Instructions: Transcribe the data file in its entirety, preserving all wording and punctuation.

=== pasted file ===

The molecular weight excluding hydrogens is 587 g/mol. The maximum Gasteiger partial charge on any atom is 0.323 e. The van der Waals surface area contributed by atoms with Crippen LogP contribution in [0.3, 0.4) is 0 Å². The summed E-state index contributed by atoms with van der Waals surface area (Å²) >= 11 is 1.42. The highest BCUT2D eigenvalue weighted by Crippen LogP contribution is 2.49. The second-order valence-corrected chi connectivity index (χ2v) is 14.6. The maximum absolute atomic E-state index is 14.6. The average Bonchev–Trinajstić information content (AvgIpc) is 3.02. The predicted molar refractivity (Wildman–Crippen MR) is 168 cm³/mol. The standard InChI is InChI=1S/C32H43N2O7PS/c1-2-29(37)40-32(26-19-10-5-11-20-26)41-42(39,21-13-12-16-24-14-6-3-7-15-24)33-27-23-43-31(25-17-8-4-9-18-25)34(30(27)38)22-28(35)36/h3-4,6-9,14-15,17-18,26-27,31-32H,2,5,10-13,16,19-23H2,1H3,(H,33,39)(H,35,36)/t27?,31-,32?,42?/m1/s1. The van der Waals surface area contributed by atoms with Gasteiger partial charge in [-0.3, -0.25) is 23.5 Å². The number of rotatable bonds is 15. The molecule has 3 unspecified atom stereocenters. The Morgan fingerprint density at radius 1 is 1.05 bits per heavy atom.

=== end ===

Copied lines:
The molecular weight excluding hydrogens is 587 g/mol. The maximum Gasteiger partial charge on any atom is 0.323 e. The van der Waals surface area contributed by atoms with Crippen LogP contribution in [0.3, 0.4) is 0 Å². The summed E-state index contributed by atoms with van der Waals surface area (Å²) >= 11 is 1.42. The highest BCUT2D eigenvalue weighted by Crippen LogP contribution is 2.49. The second-order valence-corrected chi connectivity index (χ2v) is 14.6. The maximum absolute atomic E-state index is 14.6. The average Bonchev–Trinajstić information content (AvgIpc) is 3.02. The predicted molar refractivity (Wildman–Crippen MR) is 168 cm³/mol. The standard InChI is InChI=1S/C32H43N2O7PS/c1-2-29(37)40-32(26-19-10-5-11-20-26)41-42(39,21-13-12-16-24-14-6-3-7-15-24)33-27-23-43-31(25-17-8-4-9-18-25)34(30(27)38)22-28(35)36/h3-4,6-9,14-15,17-18,26-27,31-32H,2,5,10-13,16,19-23H2,1H3,(H,33,39)(H,35,36)/t27?,31-,32?,42?/m1/s1. The van der Waals surface area contributed by atoms with Gasteiger partial charge in [-0.3, -0.25) is 23.5 Å². The number of rotatable bonds is 15. The molecule has 3 unspecified atom stereocenters. The Morgan fingerprint density at radius 1 is 1.05 bits per heavy atom.